• Hot spares are standby drives installed in arrays but not used for active storage until needed.
  • When a drive fails, the hot spare immediately takes over the failed drive’s role via an automatic rebuild process.
  • This enables a faster rebuild as no human intervention is required to start it.
  • Spares can reduce the chances of a second drive failure during long rebuilds.
  • The array remains fully redundant if a hot spare is used after the first drive failure.
  • Hot spares do come with extra upfront cost for unused extra drives.

Overall, hot spares provide faster recovery time after drive failures and can help avoid downtime. But they do add expense which must be weighed against the cost of potential downtime without them.

How parity protects against drive failures

Parity generation is central to how RAID 6 protects against up to two drive failures. Here is an overview of how parity works:

  • With RAID 6, parity is generated and striped across drives in two distributed parity sets, P and Q.
  • These parity sets are calculated values used to reconstruct missing data.
  • P is the XOR parity value calculated across data strips on each drive.
  • Q provides a second independent set of parity strips using a different mathematical formula.
  • If up to two drives fail, the remaining data and parity strips on other drives can rebuild the missing data.
  • The distribution of parity strips avoids data loss if multiple drives in the same parity sets fail.

In essence, the dual parity provides redundancy that enables recovery from up to two failed drives. This protects against data loss without having to duplicate all data like with mirroring.

Ideal RAID 6 rebuild time

To minimize exposure to data loss, failed drives in RAID 6 arrays should be rebuilt as quickly as possible. However, rebuild times are impacted by several factors:

  • Drive capacity – Higher density drives take longer to rebuild.
  • Partial drive failures – Damaged drives rebuild slower than new replacement drives.
  • Array size – More drives in the array increase rebuild time.
  • Drive speed – Slower RPM drives have lengthier rebuilds.
  • Activity levels – Rebuilds compete with normal I/O activity.
  • Read/write ratio – Write-heavy workloads slow rebuilds more than reads.

Given these influencing factors, here are some general rebuild time guidelines:

  • Up to around 4-8 hours for small arrays with lower capacity drives
  • Up to 24 hours for midsize arrays with moderate drive sizes
  • 1-2 days or more for large arrays with high-density drives

If rebuild times consistently exceed norms, it may be a sign of issues needing investigation. Faster rebuilds also favor smaller arrays when feasible.

Impact of resilvering on performance

The rebuild process in RAID 6 is often referred to as a “resilvering” operation. Resilvering does impact performance of the array:

  • Reads may be slightly faster since more drives are available to respond.
  • Write performance suffers much more due to extra parity recalculation overhead.
  • Response times for both reads and writes usually increase during reslivering.
  • The controller is under heavier load managing parity calculations.
  • Resilvering represents significant extra I/O load competing with normal workload.

In most cases, the performance impact is manageable. But heavy production workloads combined with very large arrays and dense drives can cause more severe degradations. Monitoring utilization and load levels during resilvering helps avoid bottlenecks.

How to speed up RAID 6 rebuilds

There are several options available for expediting RAID 6 rebuilds to minimize exposure to data loss:

  • Reduce workload during rebuilds. Limiting I/O lets more resources go to the rebuild process.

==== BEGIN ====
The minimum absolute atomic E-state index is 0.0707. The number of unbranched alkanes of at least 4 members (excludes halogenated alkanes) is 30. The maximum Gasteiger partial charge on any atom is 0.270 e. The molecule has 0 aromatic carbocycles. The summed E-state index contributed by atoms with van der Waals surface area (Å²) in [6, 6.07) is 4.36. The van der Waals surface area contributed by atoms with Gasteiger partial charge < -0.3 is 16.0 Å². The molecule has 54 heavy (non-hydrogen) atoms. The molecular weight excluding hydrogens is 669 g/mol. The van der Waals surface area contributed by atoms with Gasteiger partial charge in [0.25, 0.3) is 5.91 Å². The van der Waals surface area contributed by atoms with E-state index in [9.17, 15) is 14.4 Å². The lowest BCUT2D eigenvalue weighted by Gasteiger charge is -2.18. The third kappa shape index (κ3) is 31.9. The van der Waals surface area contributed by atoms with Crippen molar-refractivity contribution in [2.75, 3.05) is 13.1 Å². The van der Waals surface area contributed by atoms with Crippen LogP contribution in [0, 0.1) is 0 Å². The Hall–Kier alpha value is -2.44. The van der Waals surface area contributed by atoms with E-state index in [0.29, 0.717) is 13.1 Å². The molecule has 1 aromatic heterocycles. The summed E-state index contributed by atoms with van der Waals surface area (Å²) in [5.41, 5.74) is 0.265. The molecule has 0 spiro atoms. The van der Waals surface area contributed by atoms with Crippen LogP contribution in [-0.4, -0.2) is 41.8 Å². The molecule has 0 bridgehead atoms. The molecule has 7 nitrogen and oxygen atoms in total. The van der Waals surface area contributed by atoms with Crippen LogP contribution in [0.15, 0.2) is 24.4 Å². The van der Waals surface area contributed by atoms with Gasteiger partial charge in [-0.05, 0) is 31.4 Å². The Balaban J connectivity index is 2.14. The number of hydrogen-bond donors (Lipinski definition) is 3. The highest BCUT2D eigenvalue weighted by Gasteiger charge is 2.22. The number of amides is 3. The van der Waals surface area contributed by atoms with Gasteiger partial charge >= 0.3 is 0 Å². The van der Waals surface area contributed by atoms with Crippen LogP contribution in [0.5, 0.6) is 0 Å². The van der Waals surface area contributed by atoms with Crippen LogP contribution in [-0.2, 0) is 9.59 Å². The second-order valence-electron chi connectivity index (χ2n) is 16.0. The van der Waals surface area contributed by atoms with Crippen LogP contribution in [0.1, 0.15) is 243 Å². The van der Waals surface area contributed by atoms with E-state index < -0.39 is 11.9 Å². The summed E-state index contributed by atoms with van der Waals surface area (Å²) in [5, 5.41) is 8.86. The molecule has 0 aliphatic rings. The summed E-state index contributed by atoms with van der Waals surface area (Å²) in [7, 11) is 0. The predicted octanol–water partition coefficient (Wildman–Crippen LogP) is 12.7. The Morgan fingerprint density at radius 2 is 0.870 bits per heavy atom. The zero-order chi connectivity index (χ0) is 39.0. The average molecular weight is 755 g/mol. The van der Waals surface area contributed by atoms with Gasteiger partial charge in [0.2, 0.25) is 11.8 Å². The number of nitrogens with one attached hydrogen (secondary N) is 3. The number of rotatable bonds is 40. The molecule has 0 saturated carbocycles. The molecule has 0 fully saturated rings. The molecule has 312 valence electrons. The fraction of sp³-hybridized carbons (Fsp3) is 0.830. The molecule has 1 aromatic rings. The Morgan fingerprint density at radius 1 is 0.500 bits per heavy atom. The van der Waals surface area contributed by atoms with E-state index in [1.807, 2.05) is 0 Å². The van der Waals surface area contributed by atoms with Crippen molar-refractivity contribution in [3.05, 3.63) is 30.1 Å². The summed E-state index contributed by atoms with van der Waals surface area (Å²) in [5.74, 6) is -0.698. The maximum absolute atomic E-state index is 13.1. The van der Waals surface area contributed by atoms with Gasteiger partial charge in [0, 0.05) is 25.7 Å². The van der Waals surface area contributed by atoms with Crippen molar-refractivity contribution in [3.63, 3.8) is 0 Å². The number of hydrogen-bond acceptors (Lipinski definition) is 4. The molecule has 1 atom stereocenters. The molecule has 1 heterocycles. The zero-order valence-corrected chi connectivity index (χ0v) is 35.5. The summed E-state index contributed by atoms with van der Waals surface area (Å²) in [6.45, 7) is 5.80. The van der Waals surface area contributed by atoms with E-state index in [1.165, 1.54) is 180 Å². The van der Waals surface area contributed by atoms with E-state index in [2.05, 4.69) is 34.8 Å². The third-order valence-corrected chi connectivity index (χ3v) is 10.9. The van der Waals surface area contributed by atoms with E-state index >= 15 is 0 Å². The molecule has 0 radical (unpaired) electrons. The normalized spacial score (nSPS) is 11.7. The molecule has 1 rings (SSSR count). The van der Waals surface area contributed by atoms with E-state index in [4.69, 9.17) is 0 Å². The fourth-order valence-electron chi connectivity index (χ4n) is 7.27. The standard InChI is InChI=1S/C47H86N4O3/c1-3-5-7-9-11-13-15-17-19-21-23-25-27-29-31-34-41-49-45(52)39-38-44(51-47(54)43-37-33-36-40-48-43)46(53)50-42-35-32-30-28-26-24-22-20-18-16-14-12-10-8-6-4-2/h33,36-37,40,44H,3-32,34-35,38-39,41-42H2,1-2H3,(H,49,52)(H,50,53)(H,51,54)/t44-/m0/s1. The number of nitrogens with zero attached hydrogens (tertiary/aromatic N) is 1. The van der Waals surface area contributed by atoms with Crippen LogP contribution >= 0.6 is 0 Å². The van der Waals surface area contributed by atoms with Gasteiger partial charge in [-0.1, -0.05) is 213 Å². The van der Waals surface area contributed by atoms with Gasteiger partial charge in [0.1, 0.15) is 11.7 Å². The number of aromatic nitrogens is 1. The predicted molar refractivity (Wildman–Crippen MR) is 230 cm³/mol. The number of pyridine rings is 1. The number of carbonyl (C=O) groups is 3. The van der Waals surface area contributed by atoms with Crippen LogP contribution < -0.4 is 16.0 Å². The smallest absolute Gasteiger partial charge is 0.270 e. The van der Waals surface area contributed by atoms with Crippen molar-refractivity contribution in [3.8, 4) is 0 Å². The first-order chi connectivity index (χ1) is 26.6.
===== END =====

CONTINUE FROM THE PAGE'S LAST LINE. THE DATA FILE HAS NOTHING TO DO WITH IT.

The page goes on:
• Use higher performing drives such as SSDs or faster RPM HDDs.
  • Opt for smaller drive sizes to reduce per-drive rebuild times.
  • Distribute rebuilds across as many channels as possible.
  • Ensure firmware and drivers are up to date for maximum rebuild performance.
  • Replace failed drives quickly to start rebuilds faster after failures.
  • Use a battery-backup cache to allow rebuilds to continue during power loss.

Quick and efficient rebuilds are key to avoiding prolonged degraded operation. Choosing appropriate hardware and optimally configuring the array can achieve the fastest rebuild times.

RAID 6 recovery from unsupported configurations

If too many drives fail in RAID 6 leading to data loss, recovery options are limited. But some actions that can be taken include:

  • Restore data from backups created before the failure occurred.
  • Send failed drives for professional data recovery to retrieve some data remnants.
  • Recreate just the metadata/structures of the RAID to make remaining data readable.
  • Build a degraded RAID 10 from the functional remaining disks to read data.
  • Combine remaining data across drives into a degraded RAID 5 or 0 array.

Without valid backups, chances of meaningful recovery are very low. This illustrates the importance of maintaining good backups externally for disaster scenarios. But in some cases, data remnants can be extracted using the methods above.

Typical causes of unsupported RAID 6 conditions:

  • Exceeding two drive failures that parity cannot compensate for.
  • Complete or extensive damage of drives from disaster or physical damage.
  • Controller failure corrupting the array leading to drive errors.
  • Malicious actions like ransomware that damage data across all drives.
  • Buggy firmware or drivers corrupting RAID integrity.

While rare, recovery scenarios like these underscore the need for solid backups as well as protecting against disasters and malware.

Ideal RAID 6 array configuration

Some key guidelines for optimally configuring RAID 6 arrays include:

  • At least 6 drives to have usable capacity after dual parity overhead.
  • All drives the same model and capacity for predictable performance.
  • HDDs for cost-efficiency or SSDs for higher performance.
  • 1-2 hot spares to enable automatic rebuilds.
  • Smaller drive capacities for quicker rebuilds.
  • Group drives in RAID 1 or 0 subsets for more performance.
  • Distribute drive subsets widely across channels, cages, controllers.
  • Balance cost, capacity, redundancy, and performance requirements.

Properly designing RAID 6 arrays for the needed workload, capacity, and redundancy characteristics is key to delivering performance while maximizing fault tolerance.


RAID 6 provides excellent protection against up to two drive failures. Careful monitoring, quick replacement of failed drives, use of hot spares, and optimized array configuration enables RAID 6 to deliver high redundancy, performance, and recovery capabilities. Even with the dual parity protection of RAID 6, maintaining backups is still crucial for protection against catastrophic array failures.